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Articles of War Paperback – February 14, 2006


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Product Details

  • Paperback: 192 pages
  • Publisher: Anchor (February 14, 2006)
  • Language: English
  • ISBN-10: 1400077346
  • ISBN-13: 978-1400077342
  • Product Dimensions: 0.5 x 5.2 x 7.9 inches
  • Shipping Weight: 7.2 ounces (View shipping rates and policies)
  • Average Customer Review: 4.3 out of 5 stars  See all reviews (27 customer reviews)
  • Amazon Best Sellers Rank: #219,580 in Books (See Top 100 in Books)

Editorial Reviews

From Publishers Weekly

This fierce, compact tale of one grunt's war takes readers to the same time and place—the woods of northern France in 1944—where Vonnegut's Billy Pilgrim was captured by the Germans. George Tilson, aka Heck, is another awkward, uncertain American 18-year-old mobilized from America's heartland to the European theater. Disembarked in Normandy, he meets a struggling French family: a one-armed painter; his daughter, Claire; and son, Ives. Claire nearly takes Heck's virginity, but he fumbles her seduction in a fit of fear. He's then trucked off to battle, where he experiences real panic under bombardment: "The noise was like nothing he had ever experienced before, a noise such as might be used to herald the beginning of a terrible new world." Heck is halfway through his nightmarish advance through a forest peppered with German snipers and booby traps before he fires his gun in anger, and that's only to kill the company dog. His second shot comes when his company sergeant, Conlee, an ex-foxhole mate and one of many to mark Heck as a coward, enlists him in an unexplained but horrifying mission. Arvin's first novel is an elegant, understated testament to the stoicism, accidental cowardice and occasional heroics of men under fire.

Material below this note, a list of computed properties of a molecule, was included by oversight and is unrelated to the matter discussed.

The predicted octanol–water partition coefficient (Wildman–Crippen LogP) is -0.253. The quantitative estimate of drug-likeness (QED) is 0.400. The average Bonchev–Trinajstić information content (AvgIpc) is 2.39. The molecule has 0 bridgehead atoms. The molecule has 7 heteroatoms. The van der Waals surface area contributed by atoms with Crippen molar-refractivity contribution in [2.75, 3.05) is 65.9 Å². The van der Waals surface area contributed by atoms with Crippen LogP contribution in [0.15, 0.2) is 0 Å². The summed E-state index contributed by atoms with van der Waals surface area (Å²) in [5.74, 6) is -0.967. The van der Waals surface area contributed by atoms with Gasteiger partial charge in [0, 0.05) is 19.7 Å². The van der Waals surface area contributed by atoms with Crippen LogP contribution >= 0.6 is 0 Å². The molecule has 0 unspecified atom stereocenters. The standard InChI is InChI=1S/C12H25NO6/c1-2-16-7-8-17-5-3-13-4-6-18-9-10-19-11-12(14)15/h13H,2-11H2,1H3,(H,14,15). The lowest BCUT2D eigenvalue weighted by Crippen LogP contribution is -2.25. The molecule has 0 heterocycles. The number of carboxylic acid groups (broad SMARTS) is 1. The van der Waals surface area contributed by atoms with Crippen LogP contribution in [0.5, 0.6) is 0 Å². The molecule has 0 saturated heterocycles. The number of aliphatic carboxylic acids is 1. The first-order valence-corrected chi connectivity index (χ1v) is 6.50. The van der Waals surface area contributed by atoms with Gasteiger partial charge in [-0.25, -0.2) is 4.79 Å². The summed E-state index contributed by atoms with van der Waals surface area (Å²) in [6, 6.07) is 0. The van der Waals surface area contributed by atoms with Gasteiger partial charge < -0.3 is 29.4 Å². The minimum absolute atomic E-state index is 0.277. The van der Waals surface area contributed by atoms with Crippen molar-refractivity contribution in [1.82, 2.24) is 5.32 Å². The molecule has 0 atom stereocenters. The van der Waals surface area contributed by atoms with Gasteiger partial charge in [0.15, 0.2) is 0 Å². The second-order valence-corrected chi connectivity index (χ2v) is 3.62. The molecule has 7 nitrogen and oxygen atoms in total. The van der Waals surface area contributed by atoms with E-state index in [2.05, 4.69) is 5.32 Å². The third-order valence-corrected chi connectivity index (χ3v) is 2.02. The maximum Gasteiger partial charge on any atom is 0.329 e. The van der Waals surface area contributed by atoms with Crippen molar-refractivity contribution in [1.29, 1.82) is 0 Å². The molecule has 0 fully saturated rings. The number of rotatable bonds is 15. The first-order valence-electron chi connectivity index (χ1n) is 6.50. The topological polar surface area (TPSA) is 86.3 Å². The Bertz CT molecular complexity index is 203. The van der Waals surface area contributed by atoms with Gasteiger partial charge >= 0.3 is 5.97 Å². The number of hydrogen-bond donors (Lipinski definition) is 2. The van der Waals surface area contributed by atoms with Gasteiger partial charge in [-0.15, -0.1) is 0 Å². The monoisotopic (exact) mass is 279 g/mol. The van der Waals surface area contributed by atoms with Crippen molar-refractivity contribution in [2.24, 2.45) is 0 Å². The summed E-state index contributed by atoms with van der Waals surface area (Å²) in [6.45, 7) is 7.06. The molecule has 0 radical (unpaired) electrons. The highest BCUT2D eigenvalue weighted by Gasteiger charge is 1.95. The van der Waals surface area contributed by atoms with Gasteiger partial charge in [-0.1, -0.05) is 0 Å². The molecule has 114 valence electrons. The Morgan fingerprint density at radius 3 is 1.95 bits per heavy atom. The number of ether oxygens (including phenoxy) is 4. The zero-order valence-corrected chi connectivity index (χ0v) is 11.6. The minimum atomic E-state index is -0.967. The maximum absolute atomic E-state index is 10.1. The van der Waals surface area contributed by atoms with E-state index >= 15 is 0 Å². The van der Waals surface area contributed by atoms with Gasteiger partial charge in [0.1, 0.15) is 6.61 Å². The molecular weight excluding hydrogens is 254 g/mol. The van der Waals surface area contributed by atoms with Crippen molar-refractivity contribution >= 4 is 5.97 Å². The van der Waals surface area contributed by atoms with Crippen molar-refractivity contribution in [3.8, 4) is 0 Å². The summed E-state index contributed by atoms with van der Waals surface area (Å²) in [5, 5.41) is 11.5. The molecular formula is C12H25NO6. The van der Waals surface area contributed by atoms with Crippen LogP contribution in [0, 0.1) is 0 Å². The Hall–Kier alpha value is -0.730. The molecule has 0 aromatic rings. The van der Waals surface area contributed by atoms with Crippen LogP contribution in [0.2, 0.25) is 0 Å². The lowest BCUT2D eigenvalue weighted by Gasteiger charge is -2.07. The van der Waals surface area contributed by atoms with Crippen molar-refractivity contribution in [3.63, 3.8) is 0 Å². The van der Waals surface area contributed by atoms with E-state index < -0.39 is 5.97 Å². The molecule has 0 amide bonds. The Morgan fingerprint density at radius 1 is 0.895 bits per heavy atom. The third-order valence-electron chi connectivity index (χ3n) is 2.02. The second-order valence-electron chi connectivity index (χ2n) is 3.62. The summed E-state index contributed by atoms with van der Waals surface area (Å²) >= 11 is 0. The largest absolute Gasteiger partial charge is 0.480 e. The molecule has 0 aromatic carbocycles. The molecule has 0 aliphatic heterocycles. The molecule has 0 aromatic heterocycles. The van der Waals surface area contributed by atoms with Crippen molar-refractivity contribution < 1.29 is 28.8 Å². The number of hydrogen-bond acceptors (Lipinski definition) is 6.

Copyright © Reed Business Information, a division of Reed Elsevier Inc. All rights reserved. --This text refers to an out of print or unavailable edition of this title.

From Bookmarks Magazine

Arvin, inspired by his grandfathers’ service during World War II (one with American forces, the other with the German Army), captures the horrors of battle in his first novel. Leaving out the epic sweep of standard historical fiction, the author builds his narrative from one young soldier’s experience. Arvin is especially acute in his examination of the psychology of bravery when faced with devastation. His minimalist prose, which captures the panic, horror, carnage, and chaos of war, packs more emotional and descriptive punch than its simplicity would denote. Only the romantic subplot involving Heck and a French girl draws sustained critical fire, especially from The New York Times. But most agree that Articles of War is a timely, self-assured debut.

Copyright © 2004 Phillips & Nelson Media, Inc. --This text refers to an out of print or unavailable edition of this title.


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Customer Reviews

4.3 out of 5 stars
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I'm glad I own a hardback.
Mark Stevens
As poetic as the writing just quoted is, Arvin can also conjure the unimaginable.
Grady Harp
The ending however seems to have defined the book.
James H. Dean

Most Helpful Customer Reviews

16 of 19 people found the following review helpful By Grady Harp HALL OF FAMETOP 50 REVIEWERVINE VOICE on April 22, 2005
Format: Hardcover